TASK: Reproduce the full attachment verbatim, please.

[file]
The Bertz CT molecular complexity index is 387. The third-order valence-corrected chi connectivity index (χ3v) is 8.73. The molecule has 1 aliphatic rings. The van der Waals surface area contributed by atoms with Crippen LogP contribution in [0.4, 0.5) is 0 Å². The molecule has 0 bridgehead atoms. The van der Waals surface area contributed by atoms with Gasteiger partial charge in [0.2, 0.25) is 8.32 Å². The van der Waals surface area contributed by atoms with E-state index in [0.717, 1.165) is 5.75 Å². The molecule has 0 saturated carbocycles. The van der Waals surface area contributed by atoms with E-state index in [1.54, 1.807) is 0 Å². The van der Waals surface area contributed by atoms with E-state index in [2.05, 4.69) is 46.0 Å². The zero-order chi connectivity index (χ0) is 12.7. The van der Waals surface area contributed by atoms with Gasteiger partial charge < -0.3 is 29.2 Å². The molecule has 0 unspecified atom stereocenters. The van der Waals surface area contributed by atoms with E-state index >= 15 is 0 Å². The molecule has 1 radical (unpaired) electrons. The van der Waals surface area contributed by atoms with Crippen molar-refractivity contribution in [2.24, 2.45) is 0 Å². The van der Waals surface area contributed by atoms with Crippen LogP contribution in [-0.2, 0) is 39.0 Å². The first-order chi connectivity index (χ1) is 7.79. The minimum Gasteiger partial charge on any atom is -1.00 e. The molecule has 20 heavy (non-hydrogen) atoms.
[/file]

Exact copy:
The Bertz CT molecular complexity index is 387. The third-order valence-corrected chi connectivity index (χ3v) is 8.73. The molecule has 1 aliphatic rings. The van der Waals surface area contributed by atoms with Crippen LogP contribution in [0.4, 0.5) is 0 Å². The molecule has 0 bridgehead atoms. The van der Waals surface area contributed by atoms with Gasteiger partial charge in [0.2, 0.25) is 8.32 Å². The van der Waals surface area contributed by atoms with E-state index in [0.717, 1.165) is 5.75 Å². The molecule has 0 saturated carbocycles. The van der Waals surface area contributed by atoms with E-state index in [1.54, 1.807) is 0 Å². The van der Waals surface area contributed by atoms with E-state index in [2.05, 4.69) is 46.0 Å². The zero-order chi connectivity index (χ0) is 12.7. The van der Waals surface area contributed by atoms with Gasteiger partial charge < -0.3 is 29.2 Å². The molecule has 0 unspecified atom stereocenters. The van der Waals surface area contributed by atoms with E-state index >= 15 is 0 Å². The molecule has 1 radical (unpaired) electrons. The van der Waals surface area contributed by atoms with Crippen molar-refractivity contribution in [2.24, 2.45) is 0 Å². The van der Waals surface area contributed by atoms with Crippen LogP contribution in [-0.2, 0) is 39.0 Å². The first-order chi connectivity index (χ1) is 7.79. The minimum Gasteiger partial charge on any atom is -1.00 e. The molecule has 20 heavy (non-hydrogen) atoms.